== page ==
Aerobic denitrification device. Oxygen is supplied to the bacteria by raising and lowering the water levels in the tanks.

Ogimura says, "The aerobic denitrification device creates an environment similar to that of tidal flats and shorelines, where aerobic bacteria—which use oxygen to decompose nitric acid—are found. We regularly raise and lower the water levels in the tank to expose the bacteria to the atmosphere and provide them with the oxygen they need."

Helping Reduce Food Loss While Maintaining Quality

The aerobic denitrification device only takes a few days to set up and is highly effective, meaning it can be installed on a small scale, and at low cost. It is also risk-free and easy to maintain. The device is combined with a biological filtration tank and a protein skimmer that uses bubbles to remove water-soluble proteins and particulates, to create a completely closed, land-based aquaculture system. Ogimura says that the water in the tanks is as clean as water from the deep sea.

"The water the fish are cultivated in is clean, meaning they're also very safe to eat. They don't get harmful parasites and microorganisms because we use artificial seawater. The system also helps limit illness. Typically, when fish are grown in tanks, the odors caused by bacteria in the tank can seep into the fish. But this system has very little bacteria content and is almost odorless. The high water quality means fish grow faster, and can be shipped out in about six months. They also look very good, particularly fins. We did a taste test of farmed flatfish with chefs in Ginza, an area of Tokyo where there are a lot of very high-end restaurants. We were told that they were of good enough quality to be used in Ginza's sushi restaurants. We've also managed to cultivate healthy abalones and Japanese spiny lobsters, which are typically difficult to keep long term," says Ogimura.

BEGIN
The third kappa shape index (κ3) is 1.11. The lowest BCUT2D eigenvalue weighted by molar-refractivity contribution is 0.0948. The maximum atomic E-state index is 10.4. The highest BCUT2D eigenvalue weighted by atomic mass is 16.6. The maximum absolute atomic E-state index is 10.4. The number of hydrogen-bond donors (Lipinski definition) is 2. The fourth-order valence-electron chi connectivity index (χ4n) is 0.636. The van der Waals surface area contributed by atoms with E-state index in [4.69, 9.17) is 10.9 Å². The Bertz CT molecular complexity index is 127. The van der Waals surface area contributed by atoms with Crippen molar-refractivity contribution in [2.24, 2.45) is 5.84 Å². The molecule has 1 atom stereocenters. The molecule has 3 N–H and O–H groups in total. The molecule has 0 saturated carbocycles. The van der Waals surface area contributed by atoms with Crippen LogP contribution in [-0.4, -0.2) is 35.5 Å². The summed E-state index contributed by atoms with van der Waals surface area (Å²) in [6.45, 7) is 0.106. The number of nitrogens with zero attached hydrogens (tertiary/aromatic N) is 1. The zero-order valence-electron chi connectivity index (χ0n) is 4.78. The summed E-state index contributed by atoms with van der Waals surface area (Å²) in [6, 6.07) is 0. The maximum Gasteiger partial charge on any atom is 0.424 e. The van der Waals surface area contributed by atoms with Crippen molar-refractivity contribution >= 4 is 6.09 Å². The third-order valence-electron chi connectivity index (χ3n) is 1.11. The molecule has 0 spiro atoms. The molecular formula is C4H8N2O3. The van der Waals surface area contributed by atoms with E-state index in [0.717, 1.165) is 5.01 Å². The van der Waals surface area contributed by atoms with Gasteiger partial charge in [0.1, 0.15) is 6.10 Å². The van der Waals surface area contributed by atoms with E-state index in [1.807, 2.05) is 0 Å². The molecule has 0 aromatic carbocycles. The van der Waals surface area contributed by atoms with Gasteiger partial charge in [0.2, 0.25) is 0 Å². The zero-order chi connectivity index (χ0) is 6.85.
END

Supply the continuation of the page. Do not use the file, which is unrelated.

With the addition of the aerobic denitrification device, the technology for land-based aquaculture is now ready. High costs, however, remain an issue, with Ogimura making various efforts to resolve it. If this method were to be implemented, live fish caught at sea could be transported inland, and kept in a healthy condition. The ability to "stock" live fish would allow for an environment in which fish could be supplied in only the quantities necessary, which could help reduce food loss. The system, if introduced in the underground spaces of Tokyo, where there is little fluctuation in temperature, would also allow restaurants in central Tokyo to be supplied with fresher fish than ever before.

"We're still in the experimental phase now, but we're of course considering implementing aerobic denitrification for general use, and also utilizing it for research and education purposes. It'd be great if in the future, this technology could be used across the world so that you could have access to delicious seafood anywhere," says Ogimura. A Tokyo-based innovation, spread throughout the world, could revolutionize food-related challenges in various countries and help improve the global environment. The future developments of this amazing new system will be exciting indeed.

withAQua Co., Ltd.

*Japanese language site
Interview and writing by Takasuga Tetsu
Photos by Ozawa Tatsuya
Translation by Amitt